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Launched on 2 Aug. 2012 (sorry, not for sale)

David, M., A.C. de Jesus & J.F. Barcelona. 2011 (2012). Rafflesia of the Philippines: a Story of Adventure, Appetite, and Affinity. Energy Development Corporation (EDC). Manila. 180 pp.

Bringing the forests to your screen: Co's Digital Flora of the Philippines (CDFP)

Co's Digital Flora of the Philippines (www.philippineplants.org) is a website dedicated to the late Leonardo L. Co, honoring his lifetime contributions to Philippine Botany. It showcases the most updated checklist of Philippine vascular plants, an update of Merrill's Enumeration (1923-1926) and Leonard's work of a lifetime. The scientific names enumerated in this website are linked to high quality photographs (deposited at www.phytoimages.siu.edu) taken mostly by us and other CDFP team members (botanists, plant enthusiasts and citizen scientists). CDFP aims to continue Leonard's legacy, to provide a platform for learning and appreciating Philippine plants. In a country that harbors a large percentage of the world's vascular flora in a relatively miniscule area, it is imperative that its citizens know what's within their forests before they surrender them irreversibly to chainsaws, bulldozers, crushers, dynamite, and fire. Nearly 30% of the Philippine flora is found nowhere else in the world; most species inhabit the fast disappearing tropical rainforests. In showcasing the diversity in size, form, and color of the plants, we hope to give every Filipino the opportunity to appreciate the beauty of the Philippine forests and nourish the soul. Such awareness will hopefully translate into protecting the very source of our food, medicine, water, clothing, shelter, electricity, and minerals.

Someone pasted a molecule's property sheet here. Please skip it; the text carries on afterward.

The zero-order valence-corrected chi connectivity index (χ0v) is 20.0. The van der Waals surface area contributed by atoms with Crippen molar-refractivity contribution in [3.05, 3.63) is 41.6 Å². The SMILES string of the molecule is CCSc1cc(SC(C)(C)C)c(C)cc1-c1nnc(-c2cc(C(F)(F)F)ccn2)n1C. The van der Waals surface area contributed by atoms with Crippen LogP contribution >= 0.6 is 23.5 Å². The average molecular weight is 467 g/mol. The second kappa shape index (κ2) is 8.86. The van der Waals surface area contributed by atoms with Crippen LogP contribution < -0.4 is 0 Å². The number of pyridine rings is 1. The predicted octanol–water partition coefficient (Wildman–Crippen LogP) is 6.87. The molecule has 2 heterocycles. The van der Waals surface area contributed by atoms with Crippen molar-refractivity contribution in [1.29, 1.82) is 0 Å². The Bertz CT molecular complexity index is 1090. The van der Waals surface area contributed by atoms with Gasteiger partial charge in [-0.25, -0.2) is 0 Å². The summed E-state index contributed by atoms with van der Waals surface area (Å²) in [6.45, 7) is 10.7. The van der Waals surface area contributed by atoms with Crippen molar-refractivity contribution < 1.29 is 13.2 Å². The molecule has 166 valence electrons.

In an attempt to make the exchange of photos and names of Philippine plants dynamic and interactive, we created a Facebook group, Co's Digital Flora of the Philippines. This FB group is open to the public and members can post plant photos for identification or put names to uploaded photos of unknown plants.

Almost a third of Philippine vascular plants are currently represented by photographs and the statistics keep increasing as we scour our forests, grasslands, beach fronts, and yards documenting our flora. We hope that we can continue putting "faces" to the plant names that Leonard left behind.

Rafflesia leonardi - honoring an unsung hero of Philippine Botany

<i>Rafflesia leonardi</i> - honoring an unsung hero of Philippine Botany
PAALAM, may you have all the botanizing fun wherever you are . . .
The discovery of a new species of Rafflesia in the Sierra Madre Mountains of Northeastern Luzon in the Philippines was a timely occasion for us to honor the most knowledgeable person on Philippine plants, Leonardo L. Co. Leonard has made the study of plants his love and life. As a student, his botanical curiosity was triggered by the diversity of ferns in the Philippines. Later in life as a botanist of Conservation International-Philippines and U.P. Diliman, he expanded his interests towards seed plant diversity. He spent most of his botanical career studying the forests of Luzon’s Sierra Madre. Leonard’s enthusiasm has motivated many students in the Philippines to pursue a career in Botany. His attitude towards the sincere pursuit and sharing of his knowledge in Plant Taxonomy has put real meaning to the words biodiversity conservation, scientist, endemic, endangered, capacity-building, participatory, community . . . for this, he gained my highest respect as a person and scientist.